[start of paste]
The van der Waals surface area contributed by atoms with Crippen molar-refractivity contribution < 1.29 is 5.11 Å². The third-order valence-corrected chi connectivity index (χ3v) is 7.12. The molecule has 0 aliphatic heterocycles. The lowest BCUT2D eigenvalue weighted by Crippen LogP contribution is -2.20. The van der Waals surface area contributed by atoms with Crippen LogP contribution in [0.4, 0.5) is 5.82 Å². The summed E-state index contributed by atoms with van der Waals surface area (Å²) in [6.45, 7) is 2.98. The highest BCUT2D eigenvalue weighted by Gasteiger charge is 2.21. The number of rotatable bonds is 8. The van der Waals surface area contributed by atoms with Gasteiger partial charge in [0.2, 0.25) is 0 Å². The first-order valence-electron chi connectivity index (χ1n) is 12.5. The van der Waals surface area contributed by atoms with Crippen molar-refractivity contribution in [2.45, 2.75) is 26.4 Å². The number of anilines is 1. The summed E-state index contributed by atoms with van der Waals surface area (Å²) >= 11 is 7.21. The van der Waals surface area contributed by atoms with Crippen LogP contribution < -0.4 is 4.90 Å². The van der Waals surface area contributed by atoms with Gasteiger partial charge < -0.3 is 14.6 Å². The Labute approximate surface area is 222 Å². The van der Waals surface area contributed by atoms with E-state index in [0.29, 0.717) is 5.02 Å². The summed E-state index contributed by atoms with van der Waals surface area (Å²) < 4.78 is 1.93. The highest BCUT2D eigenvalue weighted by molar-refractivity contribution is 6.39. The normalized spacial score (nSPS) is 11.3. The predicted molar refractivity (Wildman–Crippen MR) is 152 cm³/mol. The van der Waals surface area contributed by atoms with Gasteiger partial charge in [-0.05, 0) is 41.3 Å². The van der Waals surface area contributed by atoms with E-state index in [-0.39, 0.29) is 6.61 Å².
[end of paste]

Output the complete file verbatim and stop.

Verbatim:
The van der Waals surface area contributed by atoms with Crippen molar-refractivity contribution < 1.29 is 5.11 Å². The third-order valence-corrected chi connectivity index (χ3v) is 7.12. The molecule has 0 aliphatic heterocycles. The lowest BCUT2D eigenvalue weighted by Crippen LogP contribution is -2.20. The van der Waals surface area contributed by atoms with Crippen LogP contribution in [0.4, 0.5) is 5.82 Å². The summed E-state index contributed by atoms with van der Waals surface area (Å²) in [6.45, 7) is 2.98. The highest BCUT2D eigenvalue weighted by Gasteiger charge is 2.21. The number of rotatable bonds is 8. The van der Waals surface area contributed by atoms with Gasteiger partial charge in [0.2, 0.25) is 0 Å². The first-order valence-electron chi connectivity index (χ1n) is 12.5. The van der Waals surface area contributed by atoms with Crippen molar-refractivity contribution in [2.45, 2.75) is 26.4 Å². The number of anilines is 1. The summed E-state index contributed by atoms with van der Waals surface area (Å²) >= 11 is 7.21. The van der Waals surface area contributed by atoms with Crippen LogP contribution < -0.4 is 4.90 Å². The van der Waals surface area contributed by atoms with Gasteiger partial charge < -0.3 is 14.6 Å². The Labute approximate surface area is 222 Å². The van der Waals surface area contributed by atoms with E-state index in [0.29, 0.717) is 5.02 Å². The summed E-state index contributed by atoms with van der Waals surface area (Å²) < 4.78 is 1.93. The highest BCUT2D eigenvalue weighted by molar-refractivity contribution is 6.39. The normalized spacial score (nSPS) is 11.3. The predicted molar refractivity (Wildman–Crippen MR) is 152 cm³/mol. The van der Waals surface area contributed by atoms with Gasteiger partial charge in [-0.05, 0) is 41.3 Å². The van der Waals surface area contributed by atoms with E-state index in [-0.39, 0.29) is 6.61 Å².